Inflammatory bowel diseases and exercise


Prof. dr hab. med. Jan Bilski


The term inflammatory bowel disease (IBD) describes a group of chronic disorders that include Crohn’s disease (CD) and ulcerative colitis (UC). The incidence and prevalence of IBD, especially CD, have increased significantly over the past 50 years in countries that have adopted a “westernised” lifestyle, characterised by altered eating habits and reduced physical activity [1]. Despite the progress made in recent years, inflammatory bowel diseases’ aetiology is still not well understood. However, it is now believed that a combination of environmental factors, alterations in the gut microbiota, and a dysfunctional mucosal immune system in genetically susceptible individuals can lead to CD or UC [2]. It seems that alterations in the composition and diversity of the intestinal microbiota, e.g. caused by a diet change, could be critical in IBD development [3]. Patients with IBD were previously considered malnourished, and overweight was relatively rare; however, recent studies have shown an increasing incidence of obesity in these patients, and it has been suggested that this could have a negative impact on the course of the disease [4].

Patients usually present with abdominal pain, bloating, liquid and bloody diarrhoea, and systemic symptoms such as anorexia, malaise, fatigue, weight loss, fever and various extra-intestinal symptoms. CD is also characterised by marked alterations in mesenteric adipose tissue properties, and a recent study has demonstrated that the mechanism of these changes is a mechanism dependent on the intestinal microbiota [5].

Physical activity in IBD patients

Epidemiological studies have associated physical activity in the pre-illness period with a reduced risk of developing inflammatory bowel disease, and this association was stronger for CD [6]. Moderate physical activity has been suggested as a potentially beneficial adjunctive therapy for IBD patients with less active disease [6]. The beneficial effects of regular exercise in chronic diseases may arise not only from the long-term effect on abdominal obesity but also from the anti-inflammatory environment created by the myokines released from active skeletal muscles during exercise [7]. Despite recommendations promoting the benefits of exercise for IBD patients, several studies have shown that physical activity in these patients is generally significantly lower than in healthy subjects. This reluctance to exercise may be due to easy fatigue, reduced muscle strength, a sense of discomfort resulting from frequent use of the bathroom, and fear of worsening the disease’s symptoms. However, in these patients, exercise may counteract some complications, improving mental health, bone mineral density, muscle mass, strength, and overall nutritional status, and reducing fatigue. In CD myokines may counteract the pro-inflammatory adipokines released by pathologically modified mesenteric fat, thus contributing to the skeletal muscle and adipose tissue crosstalk [8,9]. The discovery that skeletal muscle acts as a secretory organ producing cytokines and other muscle-derived peptides and their ability to modify adipose tissue metabolism constitutes a breakthrough in our understanding of muscle-fat crosstalk [10].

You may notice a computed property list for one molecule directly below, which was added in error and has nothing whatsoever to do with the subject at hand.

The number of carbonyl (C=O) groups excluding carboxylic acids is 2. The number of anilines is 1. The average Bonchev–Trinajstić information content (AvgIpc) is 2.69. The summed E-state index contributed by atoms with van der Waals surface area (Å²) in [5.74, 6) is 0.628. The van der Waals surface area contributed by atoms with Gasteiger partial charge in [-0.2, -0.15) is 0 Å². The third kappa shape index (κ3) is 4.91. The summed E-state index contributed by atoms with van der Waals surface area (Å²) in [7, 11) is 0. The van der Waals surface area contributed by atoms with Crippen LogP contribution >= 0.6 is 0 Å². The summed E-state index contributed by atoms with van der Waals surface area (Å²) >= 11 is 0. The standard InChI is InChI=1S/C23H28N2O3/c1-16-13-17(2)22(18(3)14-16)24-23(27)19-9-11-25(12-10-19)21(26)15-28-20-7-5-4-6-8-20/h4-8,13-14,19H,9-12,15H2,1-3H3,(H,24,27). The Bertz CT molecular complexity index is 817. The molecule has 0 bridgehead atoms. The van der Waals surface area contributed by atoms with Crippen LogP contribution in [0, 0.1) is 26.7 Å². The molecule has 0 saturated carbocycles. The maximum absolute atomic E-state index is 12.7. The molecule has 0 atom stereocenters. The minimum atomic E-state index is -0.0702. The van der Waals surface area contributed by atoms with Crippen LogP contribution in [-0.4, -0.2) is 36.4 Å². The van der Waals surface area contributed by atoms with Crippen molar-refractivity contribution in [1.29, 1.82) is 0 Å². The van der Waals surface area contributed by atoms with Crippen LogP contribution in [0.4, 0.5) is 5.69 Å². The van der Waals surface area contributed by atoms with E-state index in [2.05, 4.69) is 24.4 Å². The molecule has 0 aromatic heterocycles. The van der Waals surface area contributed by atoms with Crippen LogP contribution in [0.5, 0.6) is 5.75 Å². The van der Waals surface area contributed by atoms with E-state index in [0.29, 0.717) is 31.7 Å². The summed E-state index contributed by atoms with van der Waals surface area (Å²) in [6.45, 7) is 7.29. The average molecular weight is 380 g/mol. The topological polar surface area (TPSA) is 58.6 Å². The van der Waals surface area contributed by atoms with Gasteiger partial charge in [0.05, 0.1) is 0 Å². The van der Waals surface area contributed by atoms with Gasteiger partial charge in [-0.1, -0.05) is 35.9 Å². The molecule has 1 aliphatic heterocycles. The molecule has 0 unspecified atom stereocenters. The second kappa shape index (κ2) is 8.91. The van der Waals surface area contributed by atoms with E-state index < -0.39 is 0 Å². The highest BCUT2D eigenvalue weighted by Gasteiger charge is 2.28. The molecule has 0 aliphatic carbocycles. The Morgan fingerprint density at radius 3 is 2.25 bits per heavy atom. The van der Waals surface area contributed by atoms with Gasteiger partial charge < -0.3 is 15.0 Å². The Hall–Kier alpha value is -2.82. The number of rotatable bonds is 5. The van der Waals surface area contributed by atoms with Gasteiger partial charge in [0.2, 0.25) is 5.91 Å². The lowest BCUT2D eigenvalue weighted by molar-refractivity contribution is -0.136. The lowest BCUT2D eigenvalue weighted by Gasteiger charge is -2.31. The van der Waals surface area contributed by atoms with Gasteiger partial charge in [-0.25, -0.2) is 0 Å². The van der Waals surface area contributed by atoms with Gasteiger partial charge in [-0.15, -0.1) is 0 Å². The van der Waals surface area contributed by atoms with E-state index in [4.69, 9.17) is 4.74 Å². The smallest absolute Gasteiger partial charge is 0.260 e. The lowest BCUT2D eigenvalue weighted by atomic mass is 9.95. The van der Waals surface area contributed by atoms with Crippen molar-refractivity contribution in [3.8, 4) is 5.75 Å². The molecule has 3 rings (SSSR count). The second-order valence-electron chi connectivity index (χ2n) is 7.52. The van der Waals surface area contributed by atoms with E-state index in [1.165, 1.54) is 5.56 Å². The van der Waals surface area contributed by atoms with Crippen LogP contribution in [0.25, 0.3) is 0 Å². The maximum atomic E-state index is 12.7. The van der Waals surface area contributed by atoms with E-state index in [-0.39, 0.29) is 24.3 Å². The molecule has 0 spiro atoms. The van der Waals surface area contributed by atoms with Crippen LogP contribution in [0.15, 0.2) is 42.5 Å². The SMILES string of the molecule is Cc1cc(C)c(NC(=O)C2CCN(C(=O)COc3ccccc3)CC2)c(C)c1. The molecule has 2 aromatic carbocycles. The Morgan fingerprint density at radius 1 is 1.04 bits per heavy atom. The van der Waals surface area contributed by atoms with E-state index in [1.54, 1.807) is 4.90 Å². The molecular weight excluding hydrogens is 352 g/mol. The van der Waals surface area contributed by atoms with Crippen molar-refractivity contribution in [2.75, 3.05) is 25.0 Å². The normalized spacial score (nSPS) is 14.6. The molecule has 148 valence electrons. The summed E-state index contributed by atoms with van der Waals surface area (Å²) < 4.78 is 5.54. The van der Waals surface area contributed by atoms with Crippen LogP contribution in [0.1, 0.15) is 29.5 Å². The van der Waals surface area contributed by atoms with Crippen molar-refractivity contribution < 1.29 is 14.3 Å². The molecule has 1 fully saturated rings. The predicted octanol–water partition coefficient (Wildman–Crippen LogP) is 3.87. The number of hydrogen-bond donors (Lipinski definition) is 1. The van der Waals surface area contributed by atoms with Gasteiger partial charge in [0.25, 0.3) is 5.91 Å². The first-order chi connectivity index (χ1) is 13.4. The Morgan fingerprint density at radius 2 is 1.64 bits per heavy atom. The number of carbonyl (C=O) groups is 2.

However, prolonged and strenuous exercise may have a pro-inflammatory effect and increase pro-inflammatory cytokines in tissues and plasma. Athletes who engage in gruelling sports such as marathons and triathlons may suffer from “runner’s ischemic colitis”, which includes bloody diarrhoea, fatigue and fever, and prevalence of these symptoms is very high [11,12].

What can we learn from animal experiments?